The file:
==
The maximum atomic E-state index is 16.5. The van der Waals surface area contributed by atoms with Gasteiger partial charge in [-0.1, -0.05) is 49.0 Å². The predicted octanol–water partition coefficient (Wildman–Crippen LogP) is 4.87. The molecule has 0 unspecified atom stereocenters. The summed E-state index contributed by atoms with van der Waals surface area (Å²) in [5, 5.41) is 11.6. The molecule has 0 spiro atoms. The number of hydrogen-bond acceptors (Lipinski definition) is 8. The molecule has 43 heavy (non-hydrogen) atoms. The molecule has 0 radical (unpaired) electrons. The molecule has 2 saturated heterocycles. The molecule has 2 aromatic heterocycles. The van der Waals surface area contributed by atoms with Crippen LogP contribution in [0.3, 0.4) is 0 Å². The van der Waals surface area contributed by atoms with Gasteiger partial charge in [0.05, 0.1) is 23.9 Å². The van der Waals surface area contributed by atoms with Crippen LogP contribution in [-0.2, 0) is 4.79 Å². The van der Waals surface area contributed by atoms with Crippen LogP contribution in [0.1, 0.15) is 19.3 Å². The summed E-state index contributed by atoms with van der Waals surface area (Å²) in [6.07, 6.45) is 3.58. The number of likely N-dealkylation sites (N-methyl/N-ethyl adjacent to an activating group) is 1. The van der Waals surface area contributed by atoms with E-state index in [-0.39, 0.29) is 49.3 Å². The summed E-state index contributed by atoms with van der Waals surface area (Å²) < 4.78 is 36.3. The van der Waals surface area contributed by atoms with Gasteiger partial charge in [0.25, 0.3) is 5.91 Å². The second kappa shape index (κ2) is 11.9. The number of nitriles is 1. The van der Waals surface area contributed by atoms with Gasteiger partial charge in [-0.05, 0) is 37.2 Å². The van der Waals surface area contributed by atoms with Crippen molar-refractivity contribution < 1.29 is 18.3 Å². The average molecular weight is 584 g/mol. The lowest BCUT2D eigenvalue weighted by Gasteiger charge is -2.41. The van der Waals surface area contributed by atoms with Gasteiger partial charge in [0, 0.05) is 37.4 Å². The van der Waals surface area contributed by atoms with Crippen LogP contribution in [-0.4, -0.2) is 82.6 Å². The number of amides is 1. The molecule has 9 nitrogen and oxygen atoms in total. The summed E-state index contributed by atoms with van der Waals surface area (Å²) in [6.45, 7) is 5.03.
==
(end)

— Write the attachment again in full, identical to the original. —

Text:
The maximum atomic E-state index is 16.5. The van der Waals surface area contributed by atoms with Gasteiger partial charge in [-0.1, -0.05) is 49.0 Å². The predicted octanol–water partition coefficient (Wildman–Crippen LogP) is 4.87. The molecule has 0 unspecified atom stereocenters. The summed E-state index contributed by atoms with van der Waals surface area (Å²) in [5, 5.41) is 11.6. The molecule has 0 spiro atoms. The number of hydrogen-bond acceptors (Lipinski definition) is 8. The molecule has 43 heavy (non-hydrogen) atoms. The molecule has 0 radical (unpaired) electrons. The molecule has 2 saturated heterocycles. The molecule has 2 aromatic heterocycles. The van der Waals surface area contributed by atoms with Crippen LogP contribution in [0.3, 0.4) is 0 Å². The van der Waals surface area contributed by atoms with Gasteiger partial charge in [0.05, 0.1) is 23.9 Å². The van der Waals surface area contributed by atoms with Crippen LogP contribution in [-0.2, 0) is 4.79 Å². The van der Waals surface area contributed by atoms with Crippen LogP contribution in [0.1, 0.15) is 19.3 Å². The summed E-state index contributed by atoms with van der Waals surface area (Å²) in [6.07, 6.45) is 3.58. The number of likely N-dealkylation sites (N-methyl/N-ethyl adjacent to an activating group) is 1. The van der Waals surface area contributed by atoms with E-state index in [-0.39, 0.29) is 49.3 Å². The summed E-state index contributed by atoms with van der Waals surface area (Å²) < 4.78 is 36.3. The van der Waals surface area contributed by atoms with Gasteiger partial charge in [0.25, 0.3) is 5.91 Å². The second kappa shape index (κ2) is 11.9. The number of nitriles is 1. The van der Waals surface area contributed by atoms with Gasteiger partial charge in [-0.05, 0) is 37.2 Å². The van der Waals surface area contributed by atoms with Crippen molar-refractivity contribution < 1.29 is 18.3 Å². The average molecular weight is 584 g/mol. The lowest BCUT2D eigenvalue weighted by Gasteiger charge is -2.41. The van der Waals surface area contributed by atoms with Gasteiger partial charge in [0, 0.05) is 37.4 Å². The van der Waals surface area contributed by atoms with Crippen LogP contribution in [-0.4, -0.2) is 82.6 Å². The number of amides is 1. The molecule has 9 nitrogen and oxygen atoms in total. The summed E-state index contributed by atoms with van der Waals surface area (Å²) in [6.45, 7) is 5.03.